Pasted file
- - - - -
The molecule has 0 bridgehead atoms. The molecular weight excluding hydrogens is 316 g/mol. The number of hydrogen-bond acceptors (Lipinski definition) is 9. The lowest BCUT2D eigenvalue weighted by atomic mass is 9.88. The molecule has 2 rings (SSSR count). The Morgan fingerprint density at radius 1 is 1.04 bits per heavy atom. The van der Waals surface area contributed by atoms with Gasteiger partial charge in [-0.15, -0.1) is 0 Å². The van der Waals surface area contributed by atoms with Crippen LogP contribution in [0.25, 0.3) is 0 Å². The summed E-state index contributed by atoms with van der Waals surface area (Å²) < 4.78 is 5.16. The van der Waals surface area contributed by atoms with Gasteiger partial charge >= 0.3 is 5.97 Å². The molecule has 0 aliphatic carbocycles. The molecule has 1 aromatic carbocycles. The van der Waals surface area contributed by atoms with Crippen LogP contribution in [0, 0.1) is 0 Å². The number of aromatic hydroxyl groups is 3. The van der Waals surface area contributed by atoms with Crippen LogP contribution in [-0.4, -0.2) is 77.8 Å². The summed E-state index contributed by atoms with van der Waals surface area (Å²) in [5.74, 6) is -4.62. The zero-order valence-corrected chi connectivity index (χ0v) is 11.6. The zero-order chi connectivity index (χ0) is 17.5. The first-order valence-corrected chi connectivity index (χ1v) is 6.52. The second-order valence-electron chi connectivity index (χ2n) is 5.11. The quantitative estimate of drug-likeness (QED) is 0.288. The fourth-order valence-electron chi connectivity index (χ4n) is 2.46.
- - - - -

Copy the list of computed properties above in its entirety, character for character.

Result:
The molecule has 0 bridgehead atoms. The molecular weight excluding hydrogens is 316 g/mol. The number of hydrogen-bond acceptors (Lipinski definition) is 9. The lowest BCUT2D eigenvalue weighted by atomic mass is 9.88. The molecule has 2 rings (SSSR count). The Morgan fingerprint density at radius 1 is 1.04 bits per heavy atom. The van der Waals surface area contributed by atoms with Gasteiger partial charge in [-0.15, -0.1) is 0 Å². The van der Waals surface area contributed by atoms with Crippen LogP contribution in [0.25, 0.3) is 0 Å². The summed E-state index contributed by atoms with van der Waals surface area (Å²) < 4.78 is 5.16. The van der Waals surface area contributed by atoms with Gasteiger partial charge >= 0.3 is 5.97 Å². The molecule has 0 aliphatic carbocycles. The molecule has 1 aromatic carbocycles. The van der Waals surface area contributed by atoms with Crippen LogP contribution in [0, 0.1) is 0 Å². The number of aromatic hydroxyl groups is 3. The van der Waals surface area contributed by atoms with Crippen LogP contribution in [-0.4, -0.2) is 77.8 Å². The summed E-state index contributed by atoms with van der Waals surface area (Å²) in [5.74, 6) is -4.62. The zero-order valence-corrected chi connectivity index (χ0v) is 11.6. The zero-order chi connectivity index (χ0) is 17.5. The first-order valence-corrected chi connectivity index (χ1v) is 6.52. The second-order valence-electron chi connectivity index (χ2n) is 5.11. The quantitative estimate of drug-likeness (QED) is 0.288. The fourth-order valence-electron chi connectivity index (χ4n) is 2.46.